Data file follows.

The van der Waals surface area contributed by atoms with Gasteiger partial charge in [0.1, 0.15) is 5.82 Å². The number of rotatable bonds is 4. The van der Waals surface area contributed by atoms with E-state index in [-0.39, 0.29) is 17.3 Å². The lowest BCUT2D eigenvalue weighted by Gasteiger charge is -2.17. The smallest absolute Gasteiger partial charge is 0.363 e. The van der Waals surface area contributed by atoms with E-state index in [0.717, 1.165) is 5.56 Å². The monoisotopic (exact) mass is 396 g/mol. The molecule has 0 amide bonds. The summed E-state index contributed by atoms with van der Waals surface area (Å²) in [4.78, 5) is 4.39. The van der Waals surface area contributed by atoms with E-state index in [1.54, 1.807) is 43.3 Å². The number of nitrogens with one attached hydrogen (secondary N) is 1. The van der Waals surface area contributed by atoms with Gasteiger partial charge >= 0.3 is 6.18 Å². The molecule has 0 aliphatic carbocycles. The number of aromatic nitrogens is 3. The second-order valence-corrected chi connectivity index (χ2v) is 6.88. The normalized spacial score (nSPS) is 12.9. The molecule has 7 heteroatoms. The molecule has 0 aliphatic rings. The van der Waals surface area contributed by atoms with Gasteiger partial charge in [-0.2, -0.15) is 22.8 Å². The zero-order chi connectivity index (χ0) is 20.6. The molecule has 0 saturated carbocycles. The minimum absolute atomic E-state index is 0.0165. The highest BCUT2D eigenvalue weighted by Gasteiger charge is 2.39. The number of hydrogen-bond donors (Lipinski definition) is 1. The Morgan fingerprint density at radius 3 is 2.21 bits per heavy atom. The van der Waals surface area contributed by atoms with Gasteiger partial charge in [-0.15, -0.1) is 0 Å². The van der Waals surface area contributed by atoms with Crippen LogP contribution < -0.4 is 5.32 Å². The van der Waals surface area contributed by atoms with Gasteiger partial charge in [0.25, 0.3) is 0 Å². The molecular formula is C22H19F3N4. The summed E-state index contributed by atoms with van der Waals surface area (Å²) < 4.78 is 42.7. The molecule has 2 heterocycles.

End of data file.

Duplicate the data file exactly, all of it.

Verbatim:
The van der Waals surface area contributed by atoms with Gasteiger partial charge in [0.1, 0.15) is 5.82 Å². The number of rotatable bonds is 4. The van der Waals surface area contributed by atoms with E-state index in [-0.39, 0.29) is 17.3 Å². The lowest BCUT2D eigenvalue weighted by Gasteiger charge is -2.17. The smallest absolute Gasteiger partial charge is 0.363 e. The van der Waals surface area contributed by atoms with E-state index in [0.717, 1.165) is 5.56 Å². The monoisotopic (exact) mass is 396 g/mol. The molecule has 0 amide bonds. The summed E-state index contributed by atoms with van der Waals surface area (Å²) in [4.78, 5) is 4.39. The van der Waals surface area contributed by atoms with E-state index in [1.54, 1.807) is 43.3 Å². The number of nitrogens with one attached hydrogen (secondary N) is 1. The van der Waals surface area contributed by atoms with Gasteiger partial charge >= 0.3 is 6.18 Å². The molecule has 0 aliphatic carbocycles. The number of aromatic nitrogens is 3. The second-order valence-corrected chi connectivity index (χ2v) is 6.88. The normalized spacial score (nSPS) is 12.9. The molecule has 7 heteroatoms. The molecule has 0 aliphatic rings. The van der Waals surface area contributed by atoms with Gasteiger partial charge in [-0.2, -0.15) is 22.8 Å². The zero-order chi connectivity index (χ0) is 20.6. The molecule has 0 saturated carbocycles. The minimum absolute atomic E-state index is 0.0165. The highest BCUT2D eigenvalue weighted by Gasteiger charge is 2.39. The number of hydrogen-bond donors (Lipinski definition) is 1. The Morgan fingerprint density at radius 3 is 2.21 bits per heavy atom. The van der Waals surface area contributed by atoms with Gasteiger partial charge in [-0.15, -0.1) is 0 Å². The van der Waals surface area contributed by atoms with Crippen LogP contribution < -0.4 is 5.32 Å². The van der Waals surface area contributed by atoms with Gasteiger partial charge in [0.25, 0.3) is 0 Å². The molecular formula is C22H19F3N4. The summed E-state index contributed by atoms with van der Waals surface area (Å²) < 4.78 is 42.7. The molecule has 2 heterocycles.